Explore all these research studies.

Rebuild by Design Winners Announced

hud
U.S. Housing and Urban Development (HUD) Secretary Shaun Donovan

U.S. Department of Housing and Urban Development (HUD) Secretary Shaun Donovan announced six projects will receive $920 million through HUD’s Rebuild by Design competition. HUD will give the funds to New York, New Jersey, and New York City to further develop these projects, which are designed to make the Hurricane Sandy-affected region more resilient.

The competition was created out of President Obama’s Hurricane Sandy rebuilding taskforce as a way to dramatically improve the “physical, ecological, and economic resilience of coastal areas.” According to HUD, the design competition “created coalitions with local and regional stakeholders to develop locally-responsive proposals.”

The funds will finance additional planning, the design of innovative flood protection systems made of berms and wetlands, as well as a built reef.

The winning projects are led by multidisciplinary teams comprised of landscape architects, architects, engineers, ecologists, artists, and others. The projects are diverse, spread throughout the region. Funding looks evenly split between New York and New Jersey:

  • The BIG U (East River Park), Manhattan — The BIG Team ($335 million)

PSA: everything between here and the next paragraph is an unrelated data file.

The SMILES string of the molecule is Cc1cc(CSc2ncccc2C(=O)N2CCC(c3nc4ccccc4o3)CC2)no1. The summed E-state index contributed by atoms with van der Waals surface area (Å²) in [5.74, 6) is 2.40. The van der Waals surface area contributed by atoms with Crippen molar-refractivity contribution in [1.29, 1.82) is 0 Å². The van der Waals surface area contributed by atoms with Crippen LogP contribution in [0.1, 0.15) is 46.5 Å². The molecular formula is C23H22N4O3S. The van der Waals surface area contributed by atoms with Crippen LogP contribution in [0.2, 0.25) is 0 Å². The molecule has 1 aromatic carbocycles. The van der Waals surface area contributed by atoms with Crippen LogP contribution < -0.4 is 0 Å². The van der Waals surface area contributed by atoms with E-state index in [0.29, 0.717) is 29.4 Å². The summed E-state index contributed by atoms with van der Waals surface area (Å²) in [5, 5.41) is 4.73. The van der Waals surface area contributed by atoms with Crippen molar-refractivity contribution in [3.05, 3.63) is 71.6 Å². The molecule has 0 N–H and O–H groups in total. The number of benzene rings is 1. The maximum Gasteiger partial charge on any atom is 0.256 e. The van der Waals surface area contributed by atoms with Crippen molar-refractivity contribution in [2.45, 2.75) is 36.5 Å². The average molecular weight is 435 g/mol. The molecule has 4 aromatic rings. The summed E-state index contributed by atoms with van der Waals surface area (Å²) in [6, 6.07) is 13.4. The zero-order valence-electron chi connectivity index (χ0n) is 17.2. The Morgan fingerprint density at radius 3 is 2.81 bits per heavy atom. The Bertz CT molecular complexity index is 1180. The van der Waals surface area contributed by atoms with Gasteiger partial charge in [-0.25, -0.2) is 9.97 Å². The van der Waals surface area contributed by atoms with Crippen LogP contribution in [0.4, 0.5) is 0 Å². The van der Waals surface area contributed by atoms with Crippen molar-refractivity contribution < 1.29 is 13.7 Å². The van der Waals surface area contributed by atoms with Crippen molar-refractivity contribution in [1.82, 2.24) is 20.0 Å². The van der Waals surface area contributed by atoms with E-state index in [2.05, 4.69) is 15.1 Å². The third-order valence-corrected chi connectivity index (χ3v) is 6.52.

• Living with the Bay (Slow Streams), Nassau County, Long Island — The Interboro Team ($125 million)
  • New Meadowlands, Little Ferry, Moonachie, Carlstadt, Teterboro — MIT CAU+ZUS+URBANISTEN ($150 million)
  • Resist, Delay, Store, Discharge, Hoboken, Weehawken, Jersey City — OMA ($230 million)
  • Lifelines, Hunts Point, South Bronx — PennDesign/OLIN ($20 million)
  • Living Breakwaters, Tottenville, Staten Island — SCAPE/Landscape Architecture ($60 million)

HUD writes: “The winning proposals come from teams representing some of the best planning, design, and engineering talent in the world. These inventive proposals are a blueprint for how communities can maximize resilience as they rebuild and recover from major disasters. These ideas will serve as a model for how we can mitigate the effects of climate change and natural disasters in communities throughout the Sandy region, the United States, and the world.”